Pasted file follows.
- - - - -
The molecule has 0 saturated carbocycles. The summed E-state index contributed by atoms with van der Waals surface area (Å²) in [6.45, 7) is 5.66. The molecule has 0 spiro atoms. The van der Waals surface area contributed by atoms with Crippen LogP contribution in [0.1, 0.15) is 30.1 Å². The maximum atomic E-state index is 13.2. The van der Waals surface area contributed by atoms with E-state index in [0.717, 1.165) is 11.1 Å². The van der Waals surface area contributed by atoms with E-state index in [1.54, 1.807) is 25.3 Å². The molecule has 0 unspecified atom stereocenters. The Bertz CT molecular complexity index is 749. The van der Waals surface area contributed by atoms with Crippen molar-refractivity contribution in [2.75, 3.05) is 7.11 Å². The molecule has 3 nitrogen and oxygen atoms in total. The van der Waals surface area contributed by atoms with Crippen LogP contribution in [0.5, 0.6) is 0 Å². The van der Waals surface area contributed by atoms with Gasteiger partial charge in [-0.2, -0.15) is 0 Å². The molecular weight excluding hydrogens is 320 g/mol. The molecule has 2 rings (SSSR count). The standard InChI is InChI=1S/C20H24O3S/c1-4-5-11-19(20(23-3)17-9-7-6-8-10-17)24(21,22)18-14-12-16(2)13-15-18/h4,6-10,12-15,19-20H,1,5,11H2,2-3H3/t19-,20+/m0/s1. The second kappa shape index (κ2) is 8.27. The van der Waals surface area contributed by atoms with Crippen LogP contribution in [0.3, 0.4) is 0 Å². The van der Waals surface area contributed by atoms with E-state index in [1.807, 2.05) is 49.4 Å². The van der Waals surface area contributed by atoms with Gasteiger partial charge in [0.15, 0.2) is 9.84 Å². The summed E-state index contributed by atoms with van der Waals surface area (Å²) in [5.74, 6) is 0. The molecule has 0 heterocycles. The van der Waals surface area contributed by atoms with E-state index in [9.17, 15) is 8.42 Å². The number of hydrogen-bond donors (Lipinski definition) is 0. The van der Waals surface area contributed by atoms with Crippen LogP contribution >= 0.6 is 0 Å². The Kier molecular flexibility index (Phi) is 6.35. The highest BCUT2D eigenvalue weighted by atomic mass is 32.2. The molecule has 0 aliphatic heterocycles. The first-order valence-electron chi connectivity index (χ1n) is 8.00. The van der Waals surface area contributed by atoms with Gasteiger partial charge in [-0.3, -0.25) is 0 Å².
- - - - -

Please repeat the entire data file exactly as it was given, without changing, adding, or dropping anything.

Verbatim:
The molecule has 0 saturated carbocycles. The summed E-state index contributed by atoms with van der Waals surface area (Å²) in [6.45, 7) is 5.66. The molecule has 0 spiro atoms. The van der Waals surface area contributed by atoms with Crippen LogP contribution in [0.1, 0.15) is 30.1 Å². The maximum atomic E-state index is 13.2. The van der Waals surface area contributed by atoms with E-state index in [0.717, 1.165) is 11.1 Å². The van der Waals surface area contributed by atoms with E-state index in [1.54, 1.807) is 25.3 Å². The molecule has 0 unspecified atom stereocenters. The Bertz CT molecular complexity index is 749. The van der Waals surface area contributed by atoms with Crippen molar-refractivity contribution in [2.75, 3.05) is 7.11 Å². The molecule has 3 nitrogen and oxygen atoms in total. The van der Waals surface area contributed by atoms with Crippen LogP contribution in [0.5, 0.6) is 0 Å². The van der Waals surface area contributed by atoms with Gasteiger partial charge in [-0.2, -0.15) is 0 Å². The molecular weight excluding hydrogens is 320 g/mol. The molecule has 2 rings (SSSR count). The standard InChI is InChI=1S/C20H24O3S/c1-4-5-11-19(20(23-3)17-9-7-6-8-10-17)24(21,22)18-14-12-16(2)13-15-18/h4,6-10,12-15,19-20H,1,5,11H2,2-3H3/t19-,20+/m0/s1. The second kappa shape index (κ2) is 8.27. The van der Waals surface area contributed by atoms with Crippen LogP contribution in [0.3, 0.4) is 0 Å². The van der Waals surface area contributed by atoms with E-state index in [1.807, 2.05) is 49.4 Å². The van der Waals surface area contributed by atoms with Gasteiger partial charge in [0.15, 0.2) is 9.84 Å². The summed E-state index contributed by atoms with van der Waals surface area (Å²) in [5.74, 6) is 0. The molecule has 0 heterocycles. The van der Waals surface area contributed by atoms with E-state index in [9.17, 15) is 8.42 Å². The number of hydrogen-bond donors (Lipinski definition) is 0. The van der Waals surface area contributed by atoms with Crippen LogP contribution >= 0.6 is 0 Å². The Kier molecular flexibility index (Phi) is 6.35. The highest BCUT2D eigenvalue weighted by atomic mass is 32.2. The molecule has 0 aliphatic heterocycles. The first-order valence-electron chi connectivity index (χ1n) is 8.00. The van der Waals surface area contributed by atoms with Gasteiger partial charge in [-0.3, -0.25) is 0 Å².